Developing drugs for drug-resistant, life threatening infections.
We intend to develop and commercialize novel therapeutic agents to treat life-threatening infections, including those caused by drug-resistant pathogens. The increasing prevalence of antibiotic resistance among bacterial pathogens has been widely recognized as an urgent public health threat by the CDC, the WHO and the Infectious Disease Society of America.
Our most advanced program, CF-301 (“exebacase”) is an investigational novel lysin that targets Staph aureus, including methicillin-resistant (“MRSA”) strains, which causes serious infections such as bacteremia, pneumonia and osteomyelitis. We recently announced positive topline results from this first-in-patient Phase 2 superiority study of exebacase, which showed clinically meaningful improvement in clinical responder rates among patients treated with exebacase in addition to standard-of-care (“SOC”) antibiotics compared to SOC antibiotics alone. We have developed a novel, engineered variant of exebacase, CF-296, with potential as a targeted therapy for deep-seated, invasive biofilm-associated Staph aureus infections such as prosthetic joint infections. Our lysin research efforts are focused on a broad-based Gram-negative discovery program which aims to identify, optimize and develop lysins that target deadly Gram-negative pathogens. We have discovered and engineered lysins with potent activity against drug-resistant Pseudomonas aeruginosa (“P. aeruginosa”) bacteria, a major cause of morbidity and mortality in patients with hospital acquired pneumonia and a major medical challenge for patients with cystic fibrosis. We have also discovered a novel class of phage-derived lytic agents, known as amurin peptides, which have displayed potent activity against a wide range of Gram-negative pathogens in preclinical studies, including deadly, drug-resistant P. aeruginosa, Klebsiella pneumoniae, Escherichia coli, Acinetobacter baumannii and Enterobacter cloacae bacteria species.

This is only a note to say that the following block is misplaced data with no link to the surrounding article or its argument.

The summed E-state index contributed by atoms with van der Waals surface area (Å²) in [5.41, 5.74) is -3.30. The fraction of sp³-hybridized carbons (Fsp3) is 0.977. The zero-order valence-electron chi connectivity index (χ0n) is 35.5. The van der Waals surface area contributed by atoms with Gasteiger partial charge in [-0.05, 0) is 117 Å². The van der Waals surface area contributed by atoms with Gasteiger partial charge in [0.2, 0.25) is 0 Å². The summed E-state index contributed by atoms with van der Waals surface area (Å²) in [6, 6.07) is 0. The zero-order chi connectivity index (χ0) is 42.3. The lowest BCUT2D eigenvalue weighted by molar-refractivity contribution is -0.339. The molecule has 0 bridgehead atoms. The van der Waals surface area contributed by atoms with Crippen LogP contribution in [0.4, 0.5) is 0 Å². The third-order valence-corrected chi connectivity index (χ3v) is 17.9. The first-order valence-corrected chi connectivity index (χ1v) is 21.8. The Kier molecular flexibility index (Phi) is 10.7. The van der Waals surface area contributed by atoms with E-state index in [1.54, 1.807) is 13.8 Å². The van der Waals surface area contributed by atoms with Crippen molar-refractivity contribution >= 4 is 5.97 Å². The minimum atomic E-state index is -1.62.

*Exebacase has been granted Fast Track Designation from the FDA for the treatment of Staph aureus bacteremia.
Costs By 2050